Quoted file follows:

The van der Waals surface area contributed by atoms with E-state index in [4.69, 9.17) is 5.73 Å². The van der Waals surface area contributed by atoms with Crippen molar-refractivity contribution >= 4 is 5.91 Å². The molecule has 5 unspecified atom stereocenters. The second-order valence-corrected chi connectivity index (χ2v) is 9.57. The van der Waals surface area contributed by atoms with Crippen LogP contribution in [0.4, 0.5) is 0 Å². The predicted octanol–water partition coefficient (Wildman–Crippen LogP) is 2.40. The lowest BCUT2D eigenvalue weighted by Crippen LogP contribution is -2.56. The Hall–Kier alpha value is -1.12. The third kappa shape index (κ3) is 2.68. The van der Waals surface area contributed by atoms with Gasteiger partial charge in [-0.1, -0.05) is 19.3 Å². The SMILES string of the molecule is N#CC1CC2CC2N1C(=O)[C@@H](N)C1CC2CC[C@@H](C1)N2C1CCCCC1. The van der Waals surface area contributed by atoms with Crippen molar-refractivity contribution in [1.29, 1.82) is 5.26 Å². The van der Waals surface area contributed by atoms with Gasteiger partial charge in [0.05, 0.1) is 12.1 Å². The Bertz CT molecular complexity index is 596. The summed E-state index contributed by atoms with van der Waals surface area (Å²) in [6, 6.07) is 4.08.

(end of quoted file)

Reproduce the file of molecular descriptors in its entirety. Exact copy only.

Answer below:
The van der Waals surface area contributed by atoms with E-state index in [4.69, 9.17) is 5.73 Å². The van der Waals surface area contributed by atoms with Crippen molar-refractivity contribution >= 4 is 5.91 Å². The molecule has 5 unspecified atom stereocenters. The second-order valence-corrected chi connectivity index (χ2v) is 9.57. The van der Waals surface area contributed by atoms with Crippen LogP contribution in [0.4, 0.5) is 0 Å². The predicted octanol–water partition coefficient (Wildman–Crippen LogP) is 2.40. The lowest BCUT2D eigenvalue weighted by Crippen LogP contribution is -2.56. The Hall–Kier alpha value is -1.12. The third kappa shape index (κ3) is 2.68. The van der Waals surface area contributed by atoms with Gasteiger partial charge in [-0.1, -0.05) is 19.3 Å². The SMILES string of the molecule is N#CC1CC2CC2N1C(=O)[C@@H](N)C1CC2CC[C@@H](C1)N2C1CCCCC1. The van der Waals surface area contributed by atoms with Crippen molar-refractivity contribution in [1.29, 1.82) is 5.26 Å². The van der Waals surface area contributed by atoms with Gasteiger partial charge in [0.05, 0.1) is 12.1 Å². The Bertz CT molecular complexity index is 596. The summed E-state index contributed by atoms with van der Waals surface area (Å²) in [6, 6.07) is 4.08.